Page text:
Global Crisis Blog

America’s Economic Policy:  Load of Dung

By Shlomo Maital

  Author Clyde Prestowitz, who has just published The Betrayal of American Prosperity, recounted that he originally wanted to title his book Load of Dung, referring to the fact that just before Rome collapsed, loads of carts came in to Rome carrying a wide variety of goods, and left Rome carrying…dung.  Check the containers entering and leaving America, and the picture is not much different. 

    An article in the latest edition of Fortune magazine reveals that for the first eight months of 2010, fully 700,000 more containers entered the Ports of New York and New Jersey than left.  I wonder where they put them all ???   The same article reports that 45 per cent of the containers exported from America are empty – sent back to China, to be refilled and shipped to the U.S.

    In August, latest figures available, America’s trade deficit grew to $46 b., an increase.  For the past 12 months ending in August, The Economist reports that the trade deficit remains a staggeringly high $621 b.  Imports totaled $200 b., up $4 b. from July.  More than half the total trade deficit came from America’s trade with China, or a total of $28 b.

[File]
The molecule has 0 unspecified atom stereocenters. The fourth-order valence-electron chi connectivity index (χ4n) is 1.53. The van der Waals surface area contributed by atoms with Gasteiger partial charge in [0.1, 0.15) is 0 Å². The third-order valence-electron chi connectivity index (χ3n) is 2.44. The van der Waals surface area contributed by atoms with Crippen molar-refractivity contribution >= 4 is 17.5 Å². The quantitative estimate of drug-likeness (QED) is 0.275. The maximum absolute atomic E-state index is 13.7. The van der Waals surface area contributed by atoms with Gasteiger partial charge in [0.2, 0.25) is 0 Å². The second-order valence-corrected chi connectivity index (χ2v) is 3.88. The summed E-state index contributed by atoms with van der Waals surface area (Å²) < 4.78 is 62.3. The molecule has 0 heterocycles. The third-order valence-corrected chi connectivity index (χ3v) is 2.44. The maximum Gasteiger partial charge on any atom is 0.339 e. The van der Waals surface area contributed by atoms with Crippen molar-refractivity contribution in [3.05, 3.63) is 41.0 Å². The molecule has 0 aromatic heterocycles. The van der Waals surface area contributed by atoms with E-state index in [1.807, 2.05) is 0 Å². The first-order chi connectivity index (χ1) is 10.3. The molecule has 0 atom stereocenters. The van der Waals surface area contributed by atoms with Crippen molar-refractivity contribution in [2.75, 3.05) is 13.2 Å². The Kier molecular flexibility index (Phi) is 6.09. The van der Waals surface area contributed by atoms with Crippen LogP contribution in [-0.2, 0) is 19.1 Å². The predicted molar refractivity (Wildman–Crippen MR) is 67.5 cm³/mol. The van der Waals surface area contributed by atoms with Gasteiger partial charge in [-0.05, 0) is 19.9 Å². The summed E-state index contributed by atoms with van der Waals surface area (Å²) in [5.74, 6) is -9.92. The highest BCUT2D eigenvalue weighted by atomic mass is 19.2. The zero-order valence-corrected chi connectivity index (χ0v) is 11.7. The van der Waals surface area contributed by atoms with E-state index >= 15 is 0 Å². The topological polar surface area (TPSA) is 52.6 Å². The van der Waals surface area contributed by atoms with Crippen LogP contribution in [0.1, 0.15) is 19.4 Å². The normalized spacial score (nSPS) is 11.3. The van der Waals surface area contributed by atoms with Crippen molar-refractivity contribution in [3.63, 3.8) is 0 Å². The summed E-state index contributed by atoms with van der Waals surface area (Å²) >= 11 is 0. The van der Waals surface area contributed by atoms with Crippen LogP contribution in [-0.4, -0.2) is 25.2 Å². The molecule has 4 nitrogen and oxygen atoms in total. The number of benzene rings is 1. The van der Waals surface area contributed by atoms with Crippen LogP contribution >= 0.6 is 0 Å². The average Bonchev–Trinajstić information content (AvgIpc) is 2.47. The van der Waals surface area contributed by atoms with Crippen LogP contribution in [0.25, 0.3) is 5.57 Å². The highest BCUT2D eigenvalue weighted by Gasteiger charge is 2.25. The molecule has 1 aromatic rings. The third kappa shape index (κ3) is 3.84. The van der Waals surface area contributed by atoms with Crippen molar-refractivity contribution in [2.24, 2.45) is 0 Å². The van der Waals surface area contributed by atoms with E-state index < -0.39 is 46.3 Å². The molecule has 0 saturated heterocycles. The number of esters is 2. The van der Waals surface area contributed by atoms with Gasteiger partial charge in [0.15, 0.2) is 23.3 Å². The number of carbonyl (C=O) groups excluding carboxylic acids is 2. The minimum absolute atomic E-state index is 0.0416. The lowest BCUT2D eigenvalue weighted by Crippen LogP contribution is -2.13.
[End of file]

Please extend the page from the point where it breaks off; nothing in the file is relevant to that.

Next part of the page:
Intel CEOPaul Otellini recently noted that “Intel is the ‘last one standing’”, because “no one else has built a new [semiconductor] factory  [in America] in five or 10 years.  Everyone is building it either offshore or through joint ventures somewhere else.  If [semiconductors] is the most important technology of the 21st C., and the first derivative is negative relative to building new factories here, it ain’t good.” 

     The only way the containers will leave America full, and not full of dung (or paper for recycling, as if often the case now), is if America makes a strategic decision to renew and reinvent its manufacturing, and to take the necessary steps to make this happen.  Exports from the US must rise, if the world is to achieve ‘rebalancing’,  and the only way to export, as far as I know, is when you actually make things and sell them abroad.  If you do not make things, you cannot export, no matter what the exchange rate for yuan-dollar is.